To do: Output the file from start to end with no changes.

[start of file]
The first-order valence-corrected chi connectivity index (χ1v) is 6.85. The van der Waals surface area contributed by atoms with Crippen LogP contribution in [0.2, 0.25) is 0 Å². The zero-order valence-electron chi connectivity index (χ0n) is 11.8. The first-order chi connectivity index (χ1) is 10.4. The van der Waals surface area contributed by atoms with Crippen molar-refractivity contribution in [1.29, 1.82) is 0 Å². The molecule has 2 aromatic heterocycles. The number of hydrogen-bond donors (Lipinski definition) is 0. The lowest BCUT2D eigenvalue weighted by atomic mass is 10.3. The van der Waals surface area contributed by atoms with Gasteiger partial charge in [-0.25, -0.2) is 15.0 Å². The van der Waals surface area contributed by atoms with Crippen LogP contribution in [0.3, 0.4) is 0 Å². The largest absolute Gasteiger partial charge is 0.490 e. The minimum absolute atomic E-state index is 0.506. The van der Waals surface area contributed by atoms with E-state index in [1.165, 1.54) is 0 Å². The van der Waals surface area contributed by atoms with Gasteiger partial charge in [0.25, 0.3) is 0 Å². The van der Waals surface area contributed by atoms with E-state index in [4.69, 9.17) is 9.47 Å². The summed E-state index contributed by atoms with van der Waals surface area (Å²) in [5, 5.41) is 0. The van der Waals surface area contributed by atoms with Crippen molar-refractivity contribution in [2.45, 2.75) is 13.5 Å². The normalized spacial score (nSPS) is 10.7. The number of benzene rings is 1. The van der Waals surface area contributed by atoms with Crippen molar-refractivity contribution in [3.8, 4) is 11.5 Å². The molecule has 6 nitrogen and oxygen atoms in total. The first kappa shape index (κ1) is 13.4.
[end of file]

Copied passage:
The first-order valence-corrected chi connectivity index (χ1v) is 6.85. The van der Waals surface area contributed by atoms with Crippen LogP contribution in [0.2, 0.25) is 0 Å². The zero-order valence-electron chi connectivity index (χ0n) is 11.8. The first-order chi connectivity index (χ1) is 10.4. The van der Waals surface area contributed by atoms with Crippen molar-refractivity contribution in [1.29, 1.82) is 0 Å². The molecule has 2 aromatic heterocycles. The number of hydrogen-bond donors (Lipinski definition) is 0. The lowest BCUT2D eigenvalue weighted by atomic mass is 10.3. The van der Waals surface area contributed by atoms with Gasteiger partial charge in [-0.25, -0.2) is 15.0 Å². The van der Waals surface area contributed by atoms with Crippen LogP contribution in [0.3, 0.4) is 0 Å². The largest absolute Gasteiger partial charge is 0.490 e. The minimum absolute atomic E-state index is 0.506. The van der Waals surface area contributed by atoms with E-state index in [1.165, 1.54) is 0 Å². The van der Waals surface area contributed by atoms with Gasteiger partial charge in [0.25, 0.3) is 0 Å². The van der Waals surface area contributed by atoms with E-state index in [4.69, 9.17) is 9.47 Å². The summed E-state index contributed by atoms with van der Waals surface area (Å²) in [5, 5.41) is 0. The van der Waals surface area contributed by atoms with Crippen molar-refractivity contribution in [2.45, 2.75) is 13.5 Å². The normalized spacial score (nSPS) is 10.7. The number of benzene rings is 1. The van der Waals surface area contributed by atoms with Crippen molar-refractivity contribution in [3.8, 4) is 11.5 Å². The molecule has 6 nitrogen and oxygen atoms in total. The first kappa shape index (κ1) is 13.4.